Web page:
Cruising is a wonderful way to visit new
places, meet new friends, try food you never heard of
before, and play a time-honored yet trendy game called
That’s right; shuffleboard is trendy. For decades,
most people thought of shuffleboard (if they thought of it at all) as a game
for older people, as it doesn’t require a
lot of physical activity. But, shuffleboard has recently become more popular with younger generations, and you can find shuffleboard tables, courts pick-up games and leagues at bars and clubs from New York to Seattle.
On cruise ships, shuffleboard has been a mainstay since the 1840s, when an employee of the Peninsular and Oriental Line (known today as P&O Cruises) adapted an old tavern game called shoveboard. Who exactly created shoveboard and when is information lost to time, but the game’s history in Europe goes back at least 500 years. Aristocrats played this tabletop game, also called shovegroat or shovelpenny, with coins or other metal weights. Using their hands, they “shoved” the metal markers to a scoring area on the opposite side of the table.
If you’ve cruised before, you probably
saw shuffleboard courts painted on cruise
ship promenade decks or top decks. Playing the game is a fine
way to spend some time in the open air, enjoying the sea breeze and
views combined with friendly competition. Shuffleboard is a game that
almost anyone can play, though it takes time and practice to become a really
A cruise ship shuffleboard court includes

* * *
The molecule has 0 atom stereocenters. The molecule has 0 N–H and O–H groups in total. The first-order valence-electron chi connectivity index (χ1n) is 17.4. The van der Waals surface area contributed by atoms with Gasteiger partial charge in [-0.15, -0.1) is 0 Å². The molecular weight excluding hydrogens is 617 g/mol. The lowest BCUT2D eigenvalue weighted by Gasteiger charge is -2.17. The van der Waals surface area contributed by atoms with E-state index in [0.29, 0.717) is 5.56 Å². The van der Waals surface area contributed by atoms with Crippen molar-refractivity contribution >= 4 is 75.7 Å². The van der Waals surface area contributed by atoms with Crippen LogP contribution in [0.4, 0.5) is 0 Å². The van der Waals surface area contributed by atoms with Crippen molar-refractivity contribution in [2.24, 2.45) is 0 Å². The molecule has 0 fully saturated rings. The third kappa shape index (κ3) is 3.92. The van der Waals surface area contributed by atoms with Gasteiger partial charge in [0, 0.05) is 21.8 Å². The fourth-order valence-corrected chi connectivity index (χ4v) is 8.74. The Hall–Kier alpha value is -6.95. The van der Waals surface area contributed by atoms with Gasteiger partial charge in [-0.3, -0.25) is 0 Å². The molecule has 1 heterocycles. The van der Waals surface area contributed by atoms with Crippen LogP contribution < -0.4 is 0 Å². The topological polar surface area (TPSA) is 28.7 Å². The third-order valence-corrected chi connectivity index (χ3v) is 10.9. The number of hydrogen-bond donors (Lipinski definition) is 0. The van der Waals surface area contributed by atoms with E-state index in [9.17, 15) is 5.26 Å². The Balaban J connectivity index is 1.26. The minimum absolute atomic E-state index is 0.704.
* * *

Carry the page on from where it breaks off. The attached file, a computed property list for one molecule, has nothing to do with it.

two large triangles, about 12 feet apart. Each triangle
points toward the center of the court and is marked with zones of
different point values. The game is played either one-on-one or in teams
of two. The players use long-handled cues to push discs, also called pucks
or hammers, over to the triangle on the other side of the court. Everyone
aims for the sections of the triangle that are marked with the
highest point values, and the first side to reach 75 points
Be sure to give shuffleboard a try on your next
cruise. If you don’t have shuffleboard experience but
have played games like bocce, curling, croquet or billiards, you’ll
notice some similarities to shuffleboard.
And if you’re very lucky, your cruise ship may feature
another time-honored deck game: quoits, which involves tossing a
ring, often made of rope, toward a target. It’s another fun way
to spend time on deck, relaxing and enjoying the fresh air.
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